2. Ferris Beuller says:

    Thats nice but thats now how small companies work. People take on many roles in small companies so you cant say, oh well will have a DB specalist here doing JUST and ONLY the database and this person doing this… that.. the other…

  3. On preaching to the choir – amen.

    Small companies DO have a problem, though – developers usually don’t have the time, or management buy-in, to improve their techniques. The "work-till-its-not-broken" mindset is quite common, followed by a move to the next project that is broken, and repeat.

    The thing is that this process can hold together for quite a while. But then usually success (hooray!) increases the load on the systems, which then buckle under the weight (uh-oh). That’s when the scramble starts.

    I see no true solution in these cases other than educating management. This is, at best, career-threatening ( "well, Jim over there doesn’t seem to be having the problems that YOU are raising." ) at worst, well, the same.

  4. Take Outs: The Digital Doggy Bag of Blog Bits for 24 February 2004

  5. Ferris Beuller says:

    Small companies do not have the resources (and I do not include people as resources as thats another topic I can rant on all day and night), or finance to have a 1:1 type mapping for technology : skilled people.

    If something needs done it gets done by whoever can do it. You get your hands dirty in a small company. Plain and simple.

    They are more "preactical" as in whatever works does the job. They go through more redesigns of products as they tend to get more addons and patches and fixes of kludges but then again ususally the products are not complex ones so its not so much of a problem.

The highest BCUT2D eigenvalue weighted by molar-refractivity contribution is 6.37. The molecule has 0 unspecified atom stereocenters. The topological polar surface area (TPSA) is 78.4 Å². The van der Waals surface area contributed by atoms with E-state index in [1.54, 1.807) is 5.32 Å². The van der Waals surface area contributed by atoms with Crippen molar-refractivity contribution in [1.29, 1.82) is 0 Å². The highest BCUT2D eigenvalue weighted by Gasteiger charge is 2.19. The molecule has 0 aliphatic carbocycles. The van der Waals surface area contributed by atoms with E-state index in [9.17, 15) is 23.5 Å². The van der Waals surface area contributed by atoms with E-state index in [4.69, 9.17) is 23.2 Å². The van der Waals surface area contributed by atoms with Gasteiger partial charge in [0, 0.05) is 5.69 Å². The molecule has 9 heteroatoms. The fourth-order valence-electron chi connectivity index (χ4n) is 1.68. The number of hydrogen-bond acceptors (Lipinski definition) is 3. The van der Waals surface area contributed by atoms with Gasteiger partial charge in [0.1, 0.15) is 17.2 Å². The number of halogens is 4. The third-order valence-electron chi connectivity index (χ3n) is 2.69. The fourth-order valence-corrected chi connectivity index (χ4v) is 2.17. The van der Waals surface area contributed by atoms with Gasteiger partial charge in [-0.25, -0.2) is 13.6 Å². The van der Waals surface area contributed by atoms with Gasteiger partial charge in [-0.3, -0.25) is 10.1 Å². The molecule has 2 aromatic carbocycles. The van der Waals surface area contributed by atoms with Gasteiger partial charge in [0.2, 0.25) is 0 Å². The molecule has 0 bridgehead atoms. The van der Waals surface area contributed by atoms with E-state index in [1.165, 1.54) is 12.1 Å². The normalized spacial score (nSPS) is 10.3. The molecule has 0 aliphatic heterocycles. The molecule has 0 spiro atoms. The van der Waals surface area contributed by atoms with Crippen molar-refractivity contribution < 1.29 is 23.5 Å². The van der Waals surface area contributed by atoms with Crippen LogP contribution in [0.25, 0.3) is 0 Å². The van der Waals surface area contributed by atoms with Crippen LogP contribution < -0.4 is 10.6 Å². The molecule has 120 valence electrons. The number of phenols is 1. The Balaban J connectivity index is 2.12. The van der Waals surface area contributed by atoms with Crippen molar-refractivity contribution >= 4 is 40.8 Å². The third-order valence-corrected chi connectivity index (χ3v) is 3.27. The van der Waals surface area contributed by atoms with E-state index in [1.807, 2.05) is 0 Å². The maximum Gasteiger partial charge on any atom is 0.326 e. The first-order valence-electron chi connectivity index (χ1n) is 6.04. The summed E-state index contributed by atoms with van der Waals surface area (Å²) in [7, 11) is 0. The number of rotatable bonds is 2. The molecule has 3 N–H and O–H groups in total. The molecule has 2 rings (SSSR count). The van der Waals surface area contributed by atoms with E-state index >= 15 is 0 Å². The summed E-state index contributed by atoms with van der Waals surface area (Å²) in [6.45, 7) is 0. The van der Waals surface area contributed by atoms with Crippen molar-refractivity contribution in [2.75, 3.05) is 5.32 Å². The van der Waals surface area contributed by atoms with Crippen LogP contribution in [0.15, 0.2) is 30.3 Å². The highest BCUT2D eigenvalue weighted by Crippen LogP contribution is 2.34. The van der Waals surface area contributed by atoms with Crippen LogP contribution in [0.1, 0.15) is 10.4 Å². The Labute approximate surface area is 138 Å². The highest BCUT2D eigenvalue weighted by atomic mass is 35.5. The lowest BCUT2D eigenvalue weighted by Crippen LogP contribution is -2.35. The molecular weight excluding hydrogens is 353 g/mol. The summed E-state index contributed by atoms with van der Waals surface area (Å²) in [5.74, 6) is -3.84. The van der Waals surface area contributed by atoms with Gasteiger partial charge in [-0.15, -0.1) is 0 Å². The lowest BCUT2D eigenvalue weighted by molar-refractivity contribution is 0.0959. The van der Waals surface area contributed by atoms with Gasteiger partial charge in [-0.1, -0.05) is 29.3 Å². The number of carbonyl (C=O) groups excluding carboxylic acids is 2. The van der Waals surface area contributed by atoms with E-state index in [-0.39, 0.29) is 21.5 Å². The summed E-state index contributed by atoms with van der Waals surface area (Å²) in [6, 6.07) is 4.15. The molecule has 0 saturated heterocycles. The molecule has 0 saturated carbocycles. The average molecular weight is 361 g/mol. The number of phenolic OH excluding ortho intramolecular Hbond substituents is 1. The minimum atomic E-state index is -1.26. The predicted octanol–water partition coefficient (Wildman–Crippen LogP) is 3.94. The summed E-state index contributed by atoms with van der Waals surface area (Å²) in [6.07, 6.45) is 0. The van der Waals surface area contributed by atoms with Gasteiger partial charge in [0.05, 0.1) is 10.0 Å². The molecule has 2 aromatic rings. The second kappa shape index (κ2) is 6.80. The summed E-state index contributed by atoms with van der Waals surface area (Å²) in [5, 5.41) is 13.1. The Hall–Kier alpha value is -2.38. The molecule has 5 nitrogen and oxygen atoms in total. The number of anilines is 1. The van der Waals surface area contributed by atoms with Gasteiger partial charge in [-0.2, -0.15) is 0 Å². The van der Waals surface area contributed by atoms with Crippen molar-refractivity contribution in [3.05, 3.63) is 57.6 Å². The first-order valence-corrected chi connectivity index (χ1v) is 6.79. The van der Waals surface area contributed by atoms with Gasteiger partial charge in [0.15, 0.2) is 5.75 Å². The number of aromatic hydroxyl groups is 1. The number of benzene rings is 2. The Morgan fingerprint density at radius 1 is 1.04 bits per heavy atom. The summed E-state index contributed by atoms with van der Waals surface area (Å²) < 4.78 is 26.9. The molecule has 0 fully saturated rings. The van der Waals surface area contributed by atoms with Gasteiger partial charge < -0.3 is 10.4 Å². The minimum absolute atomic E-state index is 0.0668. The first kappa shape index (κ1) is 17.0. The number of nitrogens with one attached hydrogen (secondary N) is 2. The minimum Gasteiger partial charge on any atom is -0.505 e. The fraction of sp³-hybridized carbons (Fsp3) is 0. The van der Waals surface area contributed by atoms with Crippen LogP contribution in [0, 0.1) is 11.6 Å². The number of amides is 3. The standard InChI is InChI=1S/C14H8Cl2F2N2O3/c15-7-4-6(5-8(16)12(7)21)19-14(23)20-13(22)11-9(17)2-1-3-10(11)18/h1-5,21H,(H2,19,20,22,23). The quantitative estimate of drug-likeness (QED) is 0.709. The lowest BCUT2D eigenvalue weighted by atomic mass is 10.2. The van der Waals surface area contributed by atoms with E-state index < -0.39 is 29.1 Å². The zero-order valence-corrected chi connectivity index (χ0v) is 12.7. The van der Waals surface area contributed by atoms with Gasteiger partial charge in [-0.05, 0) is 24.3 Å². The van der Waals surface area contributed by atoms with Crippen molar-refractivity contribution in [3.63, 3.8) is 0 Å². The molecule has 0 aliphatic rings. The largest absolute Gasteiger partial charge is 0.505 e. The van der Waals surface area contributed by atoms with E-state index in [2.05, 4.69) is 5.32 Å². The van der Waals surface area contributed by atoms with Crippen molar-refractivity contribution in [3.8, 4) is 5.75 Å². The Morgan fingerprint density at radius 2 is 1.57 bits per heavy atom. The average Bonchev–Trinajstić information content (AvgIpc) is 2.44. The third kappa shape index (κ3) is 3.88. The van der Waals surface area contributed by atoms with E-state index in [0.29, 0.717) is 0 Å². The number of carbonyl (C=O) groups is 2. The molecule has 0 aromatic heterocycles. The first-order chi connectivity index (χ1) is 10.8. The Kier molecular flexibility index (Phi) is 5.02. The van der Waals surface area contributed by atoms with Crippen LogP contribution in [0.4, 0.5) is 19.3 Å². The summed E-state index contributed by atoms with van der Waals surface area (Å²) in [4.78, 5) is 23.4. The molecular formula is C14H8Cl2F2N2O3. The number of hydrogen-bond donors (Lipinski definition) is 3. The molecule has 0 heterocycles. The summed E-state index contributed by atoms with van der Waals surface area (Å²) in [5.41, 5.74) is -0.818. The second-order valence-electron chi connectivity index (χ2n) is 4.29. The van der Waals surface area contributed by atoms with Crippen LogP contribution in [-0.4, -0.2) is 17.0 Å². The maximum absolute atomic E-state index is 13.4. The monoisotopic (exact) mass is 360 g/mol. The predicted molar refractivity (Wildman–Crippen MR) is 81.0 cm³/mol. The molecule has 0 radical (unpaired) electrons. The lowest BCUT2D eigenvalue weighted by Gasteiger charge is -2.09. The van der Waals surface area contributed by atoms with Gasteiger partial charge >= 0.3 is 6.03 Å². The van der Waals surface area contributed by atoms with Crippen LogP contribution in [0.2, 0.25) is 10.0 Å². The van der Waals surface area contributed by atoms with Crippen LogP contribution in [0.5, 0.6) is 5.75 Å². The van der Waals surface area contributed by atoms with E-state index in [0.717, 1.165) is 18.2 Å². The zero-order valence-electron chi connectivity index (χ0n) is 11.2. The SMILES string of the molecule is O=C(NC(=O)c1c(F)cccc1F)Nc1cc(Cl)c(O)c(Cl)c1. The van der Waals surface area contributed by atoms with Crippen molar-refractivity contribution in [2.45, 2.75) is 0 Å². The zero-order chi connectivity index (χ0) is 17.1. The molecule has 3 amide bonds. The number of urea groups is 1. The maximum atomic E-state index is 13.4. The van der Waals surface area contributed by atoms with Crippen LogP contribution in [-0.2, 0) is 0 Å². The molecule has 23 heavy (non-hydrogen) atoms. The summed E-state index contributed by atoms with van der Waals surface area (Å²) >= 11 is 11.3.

Then you have companies that are in R&D and doing the next big thing, they are holding out as long as possible until the market for the product takes hold after trials, testing etc with industries. These ones usually go through periods of downsizing alot and more and more people take on many roles as they hang on as the market appears. Some go poof some just scrape by and then start to increase in again.

    At the end of the day its whatever puts the bread on the table and whatever gets the sale and works. Sure it may not be messy but thats the way it is.

  6. Alex Lowe says:

    I understand the "small company dilemma" because I have seen it/lived it. While I think the goal there is harder to achieve, it is still not impossible and really it is not even all that extravagant.

    I mean, surely even small companies can contract in database expertise. Will something like this happen overnight? No. If you are a responsible developer and/or manager and you read this then you should work towards a goal of having database expertise that you can call on when you need it (whether that means a full time DBA or a contractor). As I know you will agree, the money spent now on the expertise will be dwarfed in comparison by the money spent on lost productivity later.